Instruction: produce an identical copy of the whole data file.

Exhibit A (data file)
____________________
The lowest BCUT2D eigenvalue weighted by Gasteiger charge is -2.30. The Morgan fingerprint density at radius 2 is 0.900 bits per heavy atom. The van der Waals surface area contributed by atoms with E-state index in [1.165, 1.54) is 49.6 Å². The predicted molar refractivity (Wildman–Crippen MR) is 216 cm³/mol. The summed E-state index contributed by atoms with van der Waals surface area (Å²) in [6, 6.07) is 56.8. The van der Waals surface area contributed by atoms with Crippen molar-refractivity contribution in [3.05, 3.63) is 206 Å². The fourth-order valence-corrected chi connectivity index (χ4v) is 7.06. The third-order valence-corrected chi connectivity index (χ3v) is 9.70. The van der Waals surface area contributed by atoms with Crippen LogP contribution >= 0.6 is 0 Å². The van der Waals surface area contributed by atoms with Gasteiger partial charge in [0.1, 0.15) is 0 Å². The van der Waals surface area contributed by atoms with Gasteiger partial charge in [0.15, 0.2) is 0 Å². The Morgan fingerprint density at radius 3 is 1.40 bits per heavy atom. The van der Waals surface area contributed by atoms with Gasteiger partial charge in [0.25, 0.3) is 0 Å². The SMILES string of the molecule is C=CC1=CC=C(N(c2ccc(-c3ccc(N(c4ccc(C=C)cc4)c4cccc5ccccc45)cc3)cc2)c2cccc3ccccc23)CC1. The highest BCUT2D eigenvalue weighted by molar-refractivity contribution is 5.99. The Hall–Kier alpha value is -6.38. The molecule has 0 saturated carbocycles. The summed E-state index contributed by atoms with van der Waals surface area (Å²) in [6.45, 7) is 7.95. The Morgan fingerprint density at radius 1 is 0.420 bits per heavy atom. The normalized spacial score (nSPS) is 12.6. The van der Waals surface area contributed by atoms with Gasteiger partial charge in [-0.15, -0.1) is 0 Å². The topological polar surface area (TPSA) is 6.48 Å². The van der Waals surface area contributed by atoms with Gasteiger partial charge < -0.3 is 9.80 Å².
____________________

The lowest BCUT2D eigenvalue weighted by Gasteiger charge is -2.30. The Morgan fingerprint density at radius 2 is 0.900 bits per heavy atom. The van der Waals surface area contributed by atoms with E-state index in [1.165, 1.54) is 49.6 Å². The predicted molar refractivity (Wildman–Crippen MR) is 216 cm³/mol. The summed E-state index contributed by atoms with van der Waals surface area (Å²) in [6, 6.07) is 56.8. The van der Waals surface area contributed by atoms with Crippen molar-refractivity contribution in [3.05, 3.63) is 206 Å². The fourth-order valence-corrected chi connectivity index (χ4v) is 7.06. The third-order valence-corrected chi connectivity index (χ3v) is 9.70. The van der Waals surface area contributed by atoms with Crippen LogP contribution >= 0.6 is 0 Å². The van der Waals surface area contributed by atoms with Gasteiger partial charge in [0.1, 0.15) is 0 Å². The van der Waals surface area contributed by atoms with Gasteiger partial charge in [0.15, 0.2) is 0 Å². The Morgan fingerprint density at radius 3 is 1.40 bits per heavy atom. The van der Waals surface area contributed by atoms with Gasteiger partial charge in [0.25, 0.3) is 0 Å². The SMILES string of the molecule is C=CC1=CC=C(N(c2ccc(-c3ccc(N(c4ccc(C=C)cc4)c4cccc5ccccc45)cc3)cc2)c2cccc3ccccc23)CC1. The highest BCUT2D eigenvalue weighted by molar-refractivity contribution is 5.99. The Hall–Kier alpha value is -6.38. The molecule has 0 saturated carbocycles. The summed E-state index contributed by atoms with van der Waals surface area (Å²) in [6.45, 7) is 7.95. The Morgan fingerprint density at radius 1 is 0.420 bits per heavy atom. The normalized spacial score (nSPS) is 12.6. The van der Waals surface area contributed by atoms with Gasteiger partial charge in [-0.15, -0.1) is 0 Å². The topological polar surface area (TPSA) is 6.48 Å². The van der Waals surface area contributed by atoms with Gasteiger partial charge < -0.3 is 9.80 Å².